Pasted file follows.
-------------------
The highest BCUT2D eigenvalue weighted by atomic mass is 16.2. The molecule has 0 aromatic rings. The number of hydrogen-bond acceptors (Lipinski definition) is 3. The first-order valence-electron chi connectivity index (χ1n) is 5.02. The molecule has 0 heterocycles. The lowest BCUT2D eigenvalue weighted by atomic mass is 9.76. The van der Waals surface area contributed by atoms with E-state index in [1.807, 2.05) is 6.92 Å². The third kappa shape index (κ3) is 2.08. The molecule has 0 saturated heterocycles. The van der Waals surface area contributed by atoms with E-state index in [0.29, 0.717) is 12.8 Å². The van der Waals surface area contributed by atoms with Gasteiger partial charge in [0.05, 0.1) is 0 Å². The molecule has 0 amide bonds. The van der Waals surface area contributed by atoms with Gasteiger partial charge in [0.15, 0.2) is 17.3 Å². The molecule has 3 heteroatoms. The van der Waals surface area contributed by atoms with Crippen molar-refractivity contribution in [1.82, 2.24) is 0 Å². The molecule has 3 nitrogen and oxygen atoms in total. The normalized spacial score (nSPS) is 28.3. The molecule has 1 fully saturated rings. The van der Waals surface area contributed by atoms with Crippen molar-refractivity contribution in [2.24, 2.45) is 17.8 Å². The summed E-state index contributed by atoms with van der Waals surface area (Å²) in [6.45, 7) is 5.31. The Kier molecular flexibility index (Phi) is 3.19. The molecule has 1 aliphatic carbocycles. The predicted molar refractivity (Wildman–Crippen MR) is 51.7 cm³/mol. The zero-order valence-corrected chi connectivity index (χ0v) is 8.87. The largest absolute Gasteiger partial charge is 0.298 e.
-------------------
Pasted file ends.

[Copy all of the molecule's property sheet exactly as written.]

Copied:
The highest BCUT2D eigenvalue weighted by atomic mass is 16.2. The molecule has 0 aromatic rings. The number of hydrogen-bond acceptors (Lipinski definition) is 3. The first-order valence-electron chi connectivity index (χ1n) is 5.02. The molecule has 0 heterocycles. The lowest BCUT2D eigenvalue weighted by atomic mass is 9.76. The van der Waals surface area contributed by atoms with E-state index in [1.807, 2.05) is 6.92 Å². The third kappa shape index (κ3) is 2.08. The molecule has 0 saturated heterocycles. The van der Waals surface area contributed by atoms with E-state index in [0.29, 0.717) is 12.8 Å². The van der Waals surface area contributed by atoms with Gasteiger partial charge in [0.05, 0.1) is 0 Å². The molecule has 0 amide bonds. The van der Waals surface area contributed by atoms with Gasteiger partial charge in [0.15, 0.2) is 17.3 Å². The molecule has 3 heteroatoms. The van der Waals surface area contributed by atoms with Crippen molar-refractivity contribution in [1.82, 2.24) is 0 Å². The molecule has 3 nitrogen and oxygen atoms in total. The normalized spacial score (nSPS) is 28.3. The molecule has 1 fully saturated rings. The van der Waals surface area contributed by atoms with Crippen molar-refractivity contribution in [2.24, 2.45) is 17.8 Å². The summed E-state index contributed by atoms with van der Waals surface area (Å²) in [6.45, 7) is 5.31. The Kier molecular flexibility index (Phi) is 3.19. The molecule has 1 aliphatic carbocycles. The predicted molar refractivity (Wildman–Crippen MR) is 51.7 cm³/mol. The zero-order valence-corrected chi connectivity index (χ0v) is 8.87. The largest absolute Gasteiger partial charge is 0.298 e.